By Jof Enriquez,
Follow me on Twitter @jofenriq
Building on a strong showing during the preceding quarter, and based on increased adoption in the United States, transcatheter heart valve (THV) therapies drove up first quarter sales of Edwards Lifesciences, the company announced recently. The strong start to the year, and expected FDA approval of an expanded indication for the Sapien 3 device, raised the company's outlook for 2016.
Transcatheter Heart Valve Therapy (THVT) sales surged 37 percent to $367.8 million in the first quarter, behind continued procedure growth, according to first quarter financial results. Surgical Heart Valve Therapy, meanwhile, dipped 0.5 percent to $195.9 million, but global sales rose due to increased awareness of aortic disease. Critical Care grew 7 percent to $133.6 million. Overall, sales were up 18.1 percent to $697.3 million.
"Significant transcatheter heart valve sales once again drove the majority of this quarter's growth, with solid performance in our core businesses, in particular Critical Care. We are also pleased to report strong bottom line results while aggressively investing in new therapies that can have a meaningful future impact. And, most importantly, even more patients are benefiting from our life saving technologies than ever before," said Edwards CEO Michael A. Mussallem.
Echoing his pronouncements earlier this year, Mussallem said he is "enthusiastic" about the continued adoption and development of transcatheter-based therapies. He also remains "confident" in prospects of strong sales growth, especially due to an expected approval and launch at the beginning of the fourth quarter of an expanded indication for intermediate-risk patients with aortic stenosis receiving the Sapien 3 valve. He said the company remains on track to submit the final intermediate risk data sets from two clinical studies to the U.S. Food and Drug Administration (FDA) in the next couple of weeks.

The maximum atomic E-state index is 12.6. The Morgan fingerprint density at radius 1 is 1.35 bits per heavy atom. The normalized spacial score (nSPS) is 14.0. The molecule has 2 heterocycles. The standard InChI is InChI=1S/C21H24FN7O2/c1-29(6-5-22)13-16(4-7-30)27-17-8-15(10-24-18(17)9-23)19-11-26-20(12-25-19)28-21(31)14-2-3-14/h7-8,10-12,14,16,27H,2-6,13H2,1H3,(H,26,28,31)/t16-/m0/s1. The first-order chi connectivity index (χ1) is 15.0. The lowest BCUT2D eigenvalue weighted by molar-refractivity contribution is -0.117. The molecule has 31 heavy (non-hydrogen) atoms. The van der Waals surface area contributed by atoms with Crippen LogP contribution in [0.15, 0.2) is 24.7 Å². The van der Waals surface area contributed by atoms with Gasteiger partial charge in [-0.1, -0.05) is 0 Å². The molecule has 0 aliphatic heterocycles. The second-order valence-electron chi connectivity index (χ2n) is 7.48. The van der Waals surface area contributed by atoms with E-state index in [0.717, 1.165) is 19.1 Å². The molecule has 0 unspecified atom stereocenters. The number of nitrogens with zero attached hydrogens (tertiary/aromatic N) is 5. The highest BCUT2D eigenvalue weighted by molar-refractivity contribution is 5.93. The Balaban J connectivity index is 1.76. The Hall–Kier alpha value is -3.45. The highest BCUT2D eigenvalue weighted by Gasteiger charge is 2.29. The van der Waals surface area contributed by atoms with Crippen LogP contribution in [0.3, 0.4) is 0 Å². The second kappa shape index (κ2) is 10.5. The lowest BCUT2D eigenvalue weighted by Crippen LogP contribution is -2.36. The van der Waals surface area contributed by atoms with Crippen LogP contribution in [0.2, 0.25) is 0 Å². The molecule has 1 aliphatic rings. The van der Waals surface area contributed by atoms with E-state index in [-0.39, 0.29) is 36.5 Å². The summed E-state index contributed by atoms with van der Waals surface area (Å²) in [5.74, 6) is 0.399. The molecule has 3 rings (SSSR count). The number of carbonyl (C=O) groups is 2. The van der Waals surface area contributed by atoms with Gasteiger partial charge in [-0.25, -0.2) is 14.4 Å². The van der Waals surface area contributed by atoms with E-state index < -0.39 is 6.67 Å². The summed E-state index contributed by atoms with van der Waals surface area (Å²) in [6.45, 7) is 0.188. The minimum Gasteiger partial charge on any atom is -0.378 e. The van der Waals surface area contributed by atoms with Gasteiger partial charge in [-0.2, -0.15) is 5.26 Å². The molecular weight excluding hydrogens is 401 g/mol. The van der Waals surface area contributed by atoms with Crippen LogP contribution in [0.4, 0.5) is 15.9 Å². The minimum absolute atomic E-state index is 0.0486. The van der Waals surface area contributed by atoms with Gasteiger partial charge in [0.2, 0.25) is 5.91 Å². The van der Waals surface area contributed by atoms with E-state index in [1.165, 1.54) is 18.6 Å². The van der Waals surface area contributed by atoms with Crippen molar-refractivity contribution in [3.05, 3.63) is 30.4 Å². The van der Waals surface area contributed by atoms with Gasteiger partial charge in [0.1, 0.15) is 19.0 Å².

"We continue to believe that TAVR provides an important and compelling therapy option for a large number of untreated elderly patients," Mussallem said during the follow-up earnings call. "Based primarily on the continuing strong therapy adoption of TAVR, we are increasing our 2016 sales guidance by $100 million, to $1.4 billion to $1.6 billion. We now expect our underlying sales growth to exceed 25 percent."
Even though the company expects a significant jump in business as TAVR becomes an option for intermediate-risk patients – and will increase manufacturing capacity in anticipation – it believes low-risk patients will continue to be treated surgically, and that the company will still develop surgical valve technologies to meet this growing demand as the global population ages.
However, with minimally-invasive procedures gaining favor over open-heart surgery, and additional indications on the horizon, transcatheter heart valve therapies will be a big growth driver. Edwards estimates the global TAVR market to be worth $5 billion by 2021, and being the pioneer in this segment, it wants to retain market leadership amidst new competition from Medtronic and others. Also a potential driver is the CardiAQ transcatheter mitral valve implantation (TMVI) system acquired by Edwards last year. Mussallem said the company is implementing several "enhancements" to this early-stage technology ahead of a CE Mark trial by midyear.
He added that suspension of the medical device tax will allow the company to accelerate R&D investments – pegged at 16 percent of sales for the full-year – in structural heart initiatives.